After Peter Mandelson's spectacular second resignation in 2001, Reid moved to Northern Ireland. Although a Roman Catholic, and the first such to hold the top job in Stormont, Reid used jokes about Glasgow Celtic to defuse tension. He reminded those interested that he also had grandparents of "staunch Presbyterian stock". Characteristically it was balanced with the statement that he was looking forward to his time with Ian Paisley, Gerry Adams, David Trimble and the rest in these terms: "You have to be realistic. I often use the Gramsci phrase 'pessimism of the intellect, optimism of the will'." Like you do.

In a marked contrast to the controversy he has provoked recently, Reid spent his time putting out bush fires rather than starting them and concentrating on getting the peace process back on track, even though he was forced to suspend the Belfast assembly. He also oversaw the first act of IRA decommissioning in October 2001. After the "naked ego", as one observer puts it, of Peter Mandelson, Reid was admired for having no side. He was fond, for example, when in London of taking his police bodyguards to the inexpensive Lahore curry house in the East End. Mo Mowlam says that she was pleased he got the job after Mandelson because he [Reid] was " a man of honesty and integrity".

In 2002 he raised his profile even further when he became chairman of the Labour Party, a position created by Tony Blair as a full-time spokesman for the Government. It was a challenge Reid relished, particularly enjoying his encounters with the media. He was, however, wary of one, saying privately of Jeremy Paxman and the Newsnight team that "one day they're going to catch me out".

The post that Reid is least suited to is the one he currently occupies. Drafted in after the resignation of Robin Cook over the Iraq war, there was never much chance that Reid would pick up Cook's agenda to strengthen the Commons, and so it has proved. By all accounts, Reid's natural taste for discipline has made him into a sort of auxiliary chief whip, but his heart is not really in it.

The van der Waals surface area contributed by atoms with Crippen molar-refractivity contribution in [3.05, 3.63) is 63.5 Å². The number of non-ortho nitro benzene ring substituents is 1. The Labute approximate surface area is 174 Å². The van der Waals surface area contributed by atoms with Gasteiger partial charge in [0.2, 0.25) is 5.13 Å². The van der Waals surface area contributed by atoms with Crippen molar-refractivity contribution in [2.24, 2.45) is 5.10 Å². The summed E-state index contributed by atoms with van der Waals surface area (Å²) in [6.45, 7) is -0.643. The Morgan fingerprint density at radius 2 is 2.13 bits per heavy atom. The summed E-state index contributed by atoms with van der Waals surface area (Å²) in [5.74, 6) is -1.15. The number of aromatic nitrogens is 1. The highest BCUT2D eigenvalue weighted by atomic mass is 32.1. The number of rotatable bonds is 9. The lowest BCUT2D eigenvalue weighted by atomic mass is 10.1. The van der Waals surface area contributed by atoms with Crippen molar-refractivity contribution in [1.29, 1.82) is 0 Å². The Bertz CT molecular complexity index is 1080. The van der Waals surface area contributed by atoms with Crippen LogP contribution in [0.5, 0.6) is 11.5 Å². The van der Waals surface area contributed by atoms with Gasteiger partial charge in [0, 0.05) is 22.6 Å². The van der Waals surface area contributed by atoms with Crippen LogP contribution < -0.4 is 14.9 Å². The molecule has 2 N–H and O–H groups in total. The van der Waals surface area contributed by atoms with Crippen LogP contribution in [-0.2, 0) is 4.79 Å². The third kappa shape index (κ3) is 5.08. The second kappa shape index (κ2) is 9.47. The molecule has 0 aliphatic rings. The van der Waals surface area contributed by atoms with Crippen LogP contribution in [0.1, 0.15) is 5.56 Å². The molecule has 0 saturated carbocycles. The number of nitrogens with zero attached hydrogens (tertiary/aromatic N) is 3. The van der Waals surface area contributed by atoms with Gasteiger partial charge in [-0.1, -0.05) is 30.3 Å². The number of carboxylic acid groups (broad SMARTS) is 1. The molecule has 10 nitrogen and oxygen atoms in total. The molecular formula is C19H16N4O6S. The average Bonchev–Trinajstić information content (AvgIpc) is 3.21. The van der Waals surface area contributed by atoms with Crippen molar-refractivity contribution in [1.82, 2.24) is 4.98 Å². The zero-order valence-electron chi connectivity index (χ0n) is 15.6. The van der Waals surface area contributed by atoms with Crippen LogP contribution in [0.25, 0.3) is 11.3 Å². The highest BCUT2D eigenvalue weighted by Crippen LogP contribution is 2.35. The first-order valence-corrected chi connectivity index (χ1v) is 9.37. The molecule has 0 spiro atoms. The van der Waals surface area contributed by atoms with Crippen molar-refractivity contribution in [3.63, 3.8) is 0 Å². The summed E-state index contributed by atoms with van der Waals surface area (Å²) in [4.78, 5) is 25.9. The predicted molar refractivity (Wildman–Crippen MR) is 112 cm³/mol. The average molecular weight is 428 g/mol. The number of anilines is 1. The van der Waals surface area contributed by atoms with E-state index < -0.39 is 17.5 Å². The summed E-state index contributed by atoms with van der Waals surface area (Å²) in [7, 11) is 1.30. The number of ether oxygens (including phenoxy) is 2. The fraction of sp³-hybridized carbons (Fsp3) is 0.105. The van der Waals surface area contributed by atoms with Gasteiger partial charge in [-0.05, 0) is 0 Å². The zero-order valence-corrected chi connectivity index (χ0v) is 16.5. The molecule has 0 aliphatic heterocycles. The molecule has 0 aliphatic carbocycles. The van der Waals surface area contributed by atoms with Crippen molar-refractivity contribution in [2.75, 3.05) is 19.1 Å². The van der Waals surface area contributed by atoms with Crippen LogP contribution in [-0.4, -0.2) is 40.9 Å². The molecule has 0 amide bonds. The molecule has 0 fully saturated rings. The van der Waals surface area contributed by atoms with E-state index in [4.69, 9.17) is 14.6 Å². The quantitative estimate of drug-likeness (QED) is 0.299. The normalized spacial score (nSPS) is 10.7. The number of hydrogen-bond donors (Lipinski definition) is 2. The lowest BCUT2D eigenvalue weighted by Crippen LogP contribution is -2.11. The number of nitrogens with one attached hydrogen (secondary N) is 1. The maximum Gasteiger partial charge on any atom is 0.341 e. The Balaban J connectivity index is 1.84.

Ideally Reid would be moved to Defence Secretary in the imminent reshuffle, but his short tenure as Leader of the House probably means that he may have to wait a little longer for the role this clever, combative man, Scotland's answer to Donald Rumsfeld, was surely made for.

Life story

Born 8 May 1947 in Cardowan, Lanarkshire to Thomas Reid, postman, and Mary Reid, factory worker

Family Married Cathie McGowan 1969 (died 1998), with whom he had two sons; married Carine Adler 2002

Education St Patrick's Senior Secondary School, Coatbridge; Stirling University (MA history 1978, PhD economic history 1987)

Political career Scottish research officer, Labour Party 1979-83; Adviser to Neil Kinnock as leader of the Labour Party 1983-85; Scottish organiser, Trade Unionists for Labour 1985-87; MP for Motherwell North 1987-97, and for Hamilton North and Bellshill since 1 May 1997; Deputy Spokesperson on Children 1989-90; Spokesperson on Defence, Disarmament and Arms Control 1990-97; Shadow Deputy Secretary of State for Defence 1995-97; Minister of State, Ministry of Defence 1997-98; Minister of State, Department of the Environment, Transport and the Regions 1998-99; Secretary of State for Scotland 1999-2001; Secretary of State for Northern Ireland 2001-2002; Labour Party Chairman 2002-2003; Leader of the House of Commons 2003

Hobbies: Football, history, crosswords and playing the guitar. He was once in a group called The Graduates

He says: "There have been uncorroborated briefings by a potentially rogue element."

They say: "Clearly his doctorate was in paranoia." Paul Tyler, Liberal Democrat shadow Leader of the House